Sustain-Ability?   /   Summer 2012   /    Book Reviews

Monica Duffy Toft, Daniel Philpott, and Timothy Samuel Shah’s

God’s Century: Resurgent Religion and Global Politics

Grace Davie

God’s Century is an important book with a very clear theme. It describes and explains the resurgence of religion in the final quarter of the twentieth century, arguing that—like it or not—religion is here to stay. It follows that we need not only to take note of the significance of religion in the modern world order, but also to understand the factors that lie behind this very  diversephenomenon . The latter point is important. Religion is hugely varied both in itself and in the effect that it has on any given society: it can endorse the democratic order, it can engender terrorism, it can create and sustain civil wars, and it can help to heal the wounds of earlier conflicts.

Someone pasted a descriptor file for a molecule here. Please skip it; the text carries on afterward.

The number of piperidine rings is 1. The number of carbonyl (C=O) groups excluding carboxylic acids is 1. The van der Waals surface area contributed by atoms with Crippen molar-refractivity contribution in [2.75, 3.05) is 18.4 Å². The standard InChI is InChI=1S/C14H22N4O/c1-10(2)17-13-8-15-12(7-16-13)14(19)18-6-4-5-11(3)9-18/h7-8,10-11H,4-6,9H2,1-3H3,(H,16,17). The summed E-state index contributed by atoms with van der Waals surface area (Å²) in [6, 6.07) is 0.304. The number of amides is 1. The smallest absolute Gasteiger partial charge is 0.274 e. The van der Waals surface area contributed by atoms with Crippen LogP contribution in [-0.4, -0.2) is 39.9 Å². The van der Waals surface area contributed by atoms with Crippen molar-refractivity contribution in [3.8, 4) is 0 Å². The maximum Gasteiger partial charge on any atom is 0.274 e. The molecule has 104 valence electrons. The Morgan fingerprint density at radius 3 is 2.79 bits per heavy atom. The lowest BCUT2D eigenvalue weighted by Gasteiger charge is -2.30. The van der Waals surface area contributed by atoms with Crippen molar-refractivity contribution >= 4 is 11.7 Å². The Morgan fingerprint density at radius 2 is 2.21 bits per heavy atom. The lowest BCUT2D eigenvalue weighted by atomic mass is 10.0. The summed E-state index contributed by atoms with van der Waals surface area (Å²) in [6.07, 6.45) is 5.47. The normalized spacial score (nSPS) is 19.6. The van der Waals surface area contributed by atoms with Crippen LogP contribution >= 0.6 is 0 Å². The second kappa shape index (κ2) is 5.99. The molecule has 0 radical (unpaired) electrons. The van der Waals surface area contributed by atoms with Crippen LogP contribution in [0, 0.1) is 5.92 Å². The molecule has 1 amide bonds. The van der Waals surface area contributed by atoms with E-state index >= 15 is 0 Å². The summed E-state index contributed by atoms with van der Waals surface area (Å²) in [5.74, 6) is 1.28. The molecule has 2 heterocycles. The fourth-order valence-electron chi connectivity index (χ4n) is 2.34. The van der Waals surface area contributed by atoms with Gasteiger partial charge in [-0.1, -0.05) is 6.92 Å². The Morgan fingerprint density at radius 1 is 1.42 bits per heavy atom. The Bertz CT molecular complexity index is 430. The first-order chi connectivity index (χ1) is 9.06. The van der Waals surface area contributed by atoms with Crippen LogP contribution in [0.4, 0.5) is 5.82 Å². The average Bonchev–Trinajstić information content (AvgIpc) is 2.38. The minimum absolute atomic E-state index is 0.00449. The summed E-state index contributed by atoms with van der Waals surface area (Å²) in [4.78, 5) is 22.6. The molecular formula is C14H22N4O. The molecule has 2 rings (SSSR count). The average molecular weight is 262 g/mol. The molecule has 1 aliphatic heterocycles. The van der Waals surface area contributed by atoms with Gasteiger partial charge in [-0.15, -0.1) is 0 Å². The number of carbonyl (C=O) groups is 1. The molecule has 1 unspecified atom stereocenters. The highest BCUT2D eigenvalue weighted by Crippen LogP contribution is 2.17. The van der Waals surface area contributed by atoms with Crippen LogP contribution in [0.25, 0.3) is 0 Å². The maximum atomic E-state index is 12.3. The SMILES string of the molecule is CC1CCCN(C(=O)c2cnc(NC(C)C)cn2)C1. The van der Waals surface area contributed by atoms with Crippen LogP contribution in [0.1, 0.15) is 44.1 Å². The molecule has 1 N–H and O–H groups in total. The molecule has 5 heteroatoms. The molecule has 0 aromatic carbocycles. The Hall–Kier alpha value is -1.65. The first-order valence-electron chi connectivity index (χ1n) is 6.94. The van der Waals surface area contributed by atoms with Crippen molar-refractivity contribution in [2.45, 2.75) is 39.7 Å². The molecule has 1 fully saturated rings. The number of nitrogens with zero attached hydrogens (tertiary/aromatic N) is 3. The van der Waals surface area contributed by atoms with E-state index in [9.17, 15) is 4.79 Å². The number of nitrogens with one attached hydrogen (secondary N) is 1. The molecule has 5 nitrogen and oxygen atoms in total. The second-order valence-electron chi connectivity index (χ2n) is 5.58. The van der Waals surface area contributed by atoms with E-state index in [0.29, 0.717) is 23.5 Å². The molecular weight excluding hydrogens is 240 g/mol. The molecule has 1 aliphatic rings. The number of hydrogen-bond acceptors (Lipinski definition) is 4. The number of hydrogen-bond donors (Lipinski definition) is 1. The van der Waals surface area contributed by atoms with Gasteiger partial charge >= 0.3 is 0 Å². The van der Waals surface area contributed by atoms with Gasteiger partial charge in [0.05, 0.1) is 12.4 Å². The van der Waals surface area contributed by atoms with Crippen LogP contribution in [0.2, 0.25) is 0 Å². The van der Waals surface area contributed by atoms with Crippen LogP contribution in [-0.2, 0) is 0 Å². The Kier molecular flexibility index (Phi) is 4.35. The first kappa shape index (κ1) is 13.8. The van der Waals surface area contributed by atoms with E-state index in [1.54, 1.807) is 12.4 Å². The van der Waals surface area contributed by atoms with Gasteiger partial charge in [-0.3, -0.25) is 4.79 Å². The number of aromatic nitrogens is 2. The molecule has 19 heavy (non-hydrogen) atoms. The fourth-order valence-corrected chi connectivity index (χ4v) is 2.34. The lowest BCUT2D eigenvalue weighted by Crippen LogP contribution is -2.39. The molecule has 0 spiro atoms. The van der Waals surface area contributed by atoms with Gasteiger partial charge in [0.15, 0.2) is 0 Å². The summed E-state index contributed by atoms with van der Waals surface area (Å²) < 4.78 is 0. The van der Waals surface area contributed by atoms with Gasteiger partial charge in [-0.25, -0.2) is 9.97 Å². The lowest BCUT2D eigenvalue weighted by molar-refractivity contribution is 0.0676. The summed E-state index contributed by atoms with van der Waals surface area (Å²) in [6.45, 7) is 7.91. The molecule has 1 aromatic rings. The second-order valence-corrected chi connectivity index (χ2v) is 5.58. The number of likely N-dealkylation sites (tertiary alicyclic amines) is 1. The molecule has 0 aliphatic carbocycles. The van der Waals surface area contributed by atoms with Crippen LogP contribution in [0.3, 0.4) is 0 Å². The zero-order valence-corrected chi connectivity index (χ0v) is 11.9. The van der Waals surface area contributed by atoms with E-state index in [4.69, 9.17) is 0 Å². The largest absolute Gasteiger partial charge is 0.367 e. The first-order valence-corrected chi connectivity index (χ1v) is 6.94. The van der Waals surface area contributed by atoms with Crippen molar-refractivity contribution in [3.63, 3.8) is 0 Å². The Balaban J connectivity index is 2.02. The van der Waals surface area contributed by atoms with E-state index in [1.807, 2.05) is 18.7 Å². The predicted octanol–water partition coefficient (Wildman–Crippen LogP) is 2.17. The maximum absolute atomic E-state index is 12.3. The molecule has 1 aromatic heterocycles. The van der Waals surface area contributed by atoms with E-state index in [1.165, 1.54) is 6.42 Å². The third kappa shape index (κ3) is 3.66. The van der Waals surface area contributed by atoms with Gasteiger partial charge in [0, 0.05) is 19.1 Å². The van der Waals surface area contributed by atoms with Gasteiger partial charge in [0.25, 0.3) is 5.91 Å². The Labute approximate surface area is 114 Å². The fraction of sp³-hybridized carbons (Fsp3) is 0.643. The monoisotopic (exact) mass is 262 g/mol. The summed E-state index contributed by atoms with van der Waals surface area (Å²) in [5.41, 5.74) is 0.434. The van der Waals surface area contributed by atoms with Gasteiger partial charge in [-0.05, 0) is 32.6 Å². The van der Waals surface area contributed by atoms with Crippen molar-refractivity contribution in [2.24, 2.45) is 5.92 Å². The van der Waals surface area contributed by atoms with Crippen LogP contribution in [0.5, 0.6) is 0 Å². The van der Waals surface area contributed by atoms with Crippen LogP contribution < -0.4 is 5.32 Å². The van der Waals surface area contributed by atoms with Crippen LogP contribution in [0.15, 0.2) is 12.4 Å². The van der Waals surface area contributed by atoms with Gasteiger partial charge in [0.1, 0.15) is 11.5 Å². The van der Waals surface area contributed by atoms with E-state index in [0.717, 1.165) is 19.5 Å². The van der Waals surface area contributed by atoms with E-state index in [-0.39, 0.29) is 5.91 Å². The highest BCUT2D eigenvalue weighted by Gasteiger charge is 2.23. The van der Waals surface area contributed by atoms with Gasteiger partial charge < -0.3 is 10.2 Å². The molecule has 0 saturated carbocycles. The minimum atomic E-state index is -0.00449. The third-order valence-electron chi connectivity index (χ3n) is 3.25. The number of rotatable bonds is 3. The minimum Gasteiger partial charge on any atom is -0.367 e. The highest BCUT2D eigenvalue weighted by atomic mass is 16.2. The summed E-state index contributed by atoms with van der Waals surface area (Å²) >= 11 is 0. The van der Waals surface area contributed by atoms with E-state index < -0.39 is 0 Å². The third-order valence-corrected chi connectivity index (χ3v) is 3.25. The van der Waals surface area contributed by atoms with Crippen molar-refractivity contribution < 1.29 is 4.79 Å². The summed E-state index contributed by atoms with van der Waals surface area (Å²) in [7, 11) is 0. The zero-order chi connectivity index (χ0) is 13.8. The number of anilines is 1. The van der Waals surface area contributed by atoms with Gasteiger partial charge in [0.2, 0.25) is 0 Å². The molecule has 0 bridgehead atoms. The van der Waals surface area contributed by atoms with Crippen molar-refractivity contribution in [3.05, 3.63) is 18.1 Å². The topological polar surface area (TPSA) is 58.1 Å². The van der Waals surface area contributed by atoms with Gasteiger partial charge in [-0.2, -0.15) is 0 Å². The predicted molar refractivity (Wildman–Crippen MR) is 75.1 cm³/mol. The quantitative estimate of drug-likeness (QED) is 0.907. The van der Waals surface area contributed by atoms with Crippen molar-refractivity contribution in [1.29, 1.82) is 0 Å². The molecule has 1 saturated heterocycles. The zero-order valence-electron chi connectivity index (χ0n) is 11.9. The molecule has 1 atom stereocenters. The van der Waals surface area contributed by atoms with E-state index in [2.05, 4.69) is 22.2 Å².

How so? The core of this book lies in trying to understand these questions: what is happening with regard to religion and why? It begins with a statement that is counterintuitive for many people. The resurgence of religion, these authors argue, “has been driven by religious people’s desire for freedom” (9), especially the desire to live out their faith in the public as well as the private realm. Such initiatives, moreover, have benefited hugely from the forces closely associated with modernity—notably democracy, advanced communication and technology, and globalization. Religion, it follows, is a highly modern, forward-looking phenomenon.

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